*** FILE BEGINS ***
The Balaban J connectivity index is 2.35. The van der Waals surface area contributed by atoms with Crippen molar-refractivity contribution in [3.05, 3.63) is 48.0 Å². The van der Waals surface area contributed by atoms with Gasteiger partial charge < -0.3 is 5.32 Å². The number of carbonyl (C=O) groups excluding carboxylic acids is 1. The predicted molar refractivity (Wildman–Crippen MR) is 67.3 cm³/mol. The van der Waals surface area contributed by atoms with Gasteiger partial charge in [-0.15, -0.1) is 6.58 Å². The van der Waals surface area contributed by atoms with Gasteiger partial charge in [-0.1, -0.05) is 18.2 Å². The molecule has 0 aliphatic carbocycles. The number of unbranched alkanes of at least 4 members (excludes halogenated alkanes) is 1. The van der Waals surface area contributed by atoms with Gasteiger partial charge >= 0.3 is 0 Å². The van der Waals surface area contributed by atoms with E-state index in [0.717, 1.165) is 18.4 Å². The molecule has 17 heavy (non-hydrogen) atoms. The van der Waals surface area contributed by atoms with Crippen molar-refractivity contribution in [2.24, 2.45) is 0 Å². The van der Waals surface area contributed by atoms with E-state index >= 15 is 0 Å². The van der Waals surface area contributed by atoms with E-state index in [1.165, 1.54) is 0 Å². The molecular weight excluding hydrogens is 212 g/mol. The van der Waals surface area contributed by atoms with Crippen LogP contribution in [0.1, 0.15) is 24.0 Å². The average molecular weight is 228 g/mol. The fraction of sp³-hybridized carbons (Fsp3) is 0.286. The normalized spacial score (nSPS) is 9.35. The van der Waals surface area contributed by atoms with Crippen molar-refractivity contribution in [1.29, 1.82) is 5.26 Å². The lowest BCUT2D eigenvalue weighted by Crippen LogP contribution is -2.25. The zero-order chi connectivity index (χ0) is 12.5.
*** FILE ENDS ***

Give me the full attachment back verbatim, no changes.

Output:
The Balaban J connectivity index is 2.35. The van der Waals surface area contributed by atoms with Crippen molar-refractivity contribution in [3.05, 3.63) is 48.0 Å². The van der Waals surface area contributed by atoms with Gasteiger partial charge < -0.3 is 5.32 Å². The number of carbonyl (C=O) groups excluding carboxylic acids is 1. The predicted molar refractivity (Wildman–Crippen MR) is 67.3 cm³/mol. The van der Waals surface area contributed by atoms with Gasteiger partial charge in [-0.15, -0.1) is 6.58 Å². The van der Waals surface area contributed by atoms with Gasteiger partial charge in [-0.1, -0.05) is 18.2 Å². The molecule has 0 aliphatic carbocycles. The number of unbranched alkanes of at least 4 members (excludes halogenated alkanes) is 1. The van der Waals surface area contributed by atoms with Gasteiger partial charge >= 0.3 is 0 Å². The van der Waals surface area contributed by atoms with E-state index in [0.717, 1.165) is 18.4 Å². The molecule has 17 heavy (non-hydrogen) atoms. The van der Waals surface area contributed by atoms with Crippen molar-refractivity contribution in [2.24, 2.45) is 0 Å². The van der Waals surface area contributed by atoms with E-state index >= 15 is 0 Å². The van der Waals surface area contributed by atoms with E-state index in [1.165, 1.54) is 0 Å². The molecular weight excluding hydrogens is 212 g/mol. The van der Waals surface area contributed by atoms with Crippen LogP contribution in [0.1, 0.15) is 24.0 Å². The average molecular weight is 228 g/mol. The fraction of sp³-hybridized carbons (Fsp3) is 0.286. The normalized spacial score (nSPS) is 9.35. The van der Waals surface area contributed by atoms with Crippen molar-refractivity contribution in [1.29, 1.82) is 5.26 Å². The lowest BCUT2D eigenvalue weighted by Crippen LogP contribution is -2.25. The zero-order chi connectivity index (χ0) is 12.5.